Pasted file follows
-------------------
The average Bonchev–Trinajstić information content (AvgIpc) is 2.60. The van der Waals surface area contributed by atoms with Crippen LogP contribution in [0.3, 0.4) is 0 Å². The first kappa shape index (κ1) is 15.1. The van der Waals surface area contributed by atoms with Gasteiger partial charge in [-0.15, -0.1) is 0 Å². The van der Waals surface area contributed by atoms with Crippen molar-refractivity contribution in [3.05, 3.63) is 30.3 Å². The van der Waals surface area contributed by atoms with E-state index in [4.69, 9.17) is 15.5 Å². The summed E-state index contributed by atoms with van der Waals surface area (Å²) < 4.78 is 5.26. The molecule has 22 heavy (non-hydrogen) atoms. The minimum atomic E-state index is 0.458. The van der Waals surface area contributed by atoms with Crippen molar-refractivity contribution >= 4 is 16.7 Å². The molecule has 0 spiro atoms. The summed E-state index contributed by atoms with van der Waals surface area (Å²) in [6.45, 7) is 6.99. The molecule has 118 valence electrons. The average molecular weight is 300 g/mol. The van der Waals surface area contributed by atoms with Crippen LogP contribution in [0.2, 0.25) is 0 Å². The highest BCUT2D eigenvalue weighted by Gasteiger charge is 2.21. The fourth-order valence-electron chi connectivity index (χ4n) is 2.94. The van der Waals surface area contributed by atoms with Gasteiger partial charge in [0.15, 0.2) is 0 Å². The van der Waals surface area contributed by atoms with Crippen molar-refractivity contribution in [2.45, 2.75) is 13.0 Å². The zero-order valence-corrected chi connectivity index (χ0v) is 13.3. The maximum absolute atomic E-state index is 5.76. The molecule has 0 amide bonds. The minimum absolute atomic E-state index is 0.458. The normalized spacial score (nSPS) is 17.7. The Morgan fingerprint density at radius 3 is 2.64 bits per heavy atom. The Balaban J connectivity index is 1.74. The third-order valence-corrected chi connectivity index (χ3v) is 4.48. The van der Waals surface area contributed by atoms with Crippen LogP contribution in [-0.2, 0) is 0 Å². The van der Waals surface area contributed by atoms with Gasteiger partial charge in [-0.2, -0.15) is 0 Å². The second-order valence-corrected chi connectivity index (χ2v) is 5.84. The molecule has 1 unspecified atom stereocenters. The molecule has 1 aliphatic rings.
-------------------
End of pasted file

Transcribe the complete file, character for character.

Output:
The average Bonchev–Trinajstić information content (AvgIpc) is 2.60. The van der Waals surface area contributed by atoms with Crippen LogP contribution in [0.3, 0.4) is 0 Å². The first kappa shape index (κ1) is 15.1. The van der Waals surface area contributed by atoms with Gasteiger partial charge in [-0.15, -0.1) is 0 Å². The van der Waals surface area contributed by atoms with Crippen molar-refractivity contribution in [3.05, 3.63) is 30.3 Å². The van der Waals surface area contributed by atoms with E-state index in [4.69, 9.17) is 15.5 Å². The summed E-state index contributed by atoms with van der Waals surface area (Å²) < 4.78 is 5.26. The molecule has 22 heavy (non-hydrogen) atoms. The minimum atomic E-state index is 0.458. The van der Waals surface area contributed by atoms with Crippen molar-refractivity contribution >= 4 is 16.7 Å². The molecule has 0 spiro atoms. The summed E-state index contributed by atoms with van der Waals surface area (Å²) in [6.45, 7) is 6.99. The molecule has 118 valence electrons. The average molecular weight is 300 g/mol. The van der Waals surface area contributed by atoms with Crippen LogP contribution in [0.2, 0.25) is 0 Å². The highest BCUT2D eigenvalue weighted by Gasteiger charge is 2.21. The fourth-order valence-electron chi connectivity index (χ4n) is 2.94. The van der Waals surface area contributed by atoms with Gasteiger partial charge in [0.15, 0.2) is 0 Å². The van der Waals surface area contributed by atoms with Crippen molar-refractivity contribution in [2.45, 2.75) is 13.0 Å². The zero-order valence-corrected chi connectivity index (χ0v) is 13.3. The maximum absolute atomic E-state index is 5.76. The molecule has 0 amide bonds. The minimum absolute atomic E-state index is 0.458. The normalized spacial score (nSPS) is 17.7. The Morgan fingerprint density at radius 3 is 2.64 bits per heavy atom. The Balaban J connectivity index is 1.74. The third-order valence-corrected chi connectivity index (χ3v) is 4.48. The van der Waals surface area contributed by atoms with Crippen LogP contribution in [-0.2, 0) is 0 Å². The van der Waals surface area contributed by atoms with Gasteiger partial charge in [-0.2, -0.15) is 0 Å². The second-order valence-corrected chi connectivity index (χ2v) is 5.84. The molecule has 1 unspecified atom stereocenters. The molecule has 1 aliphatic rings.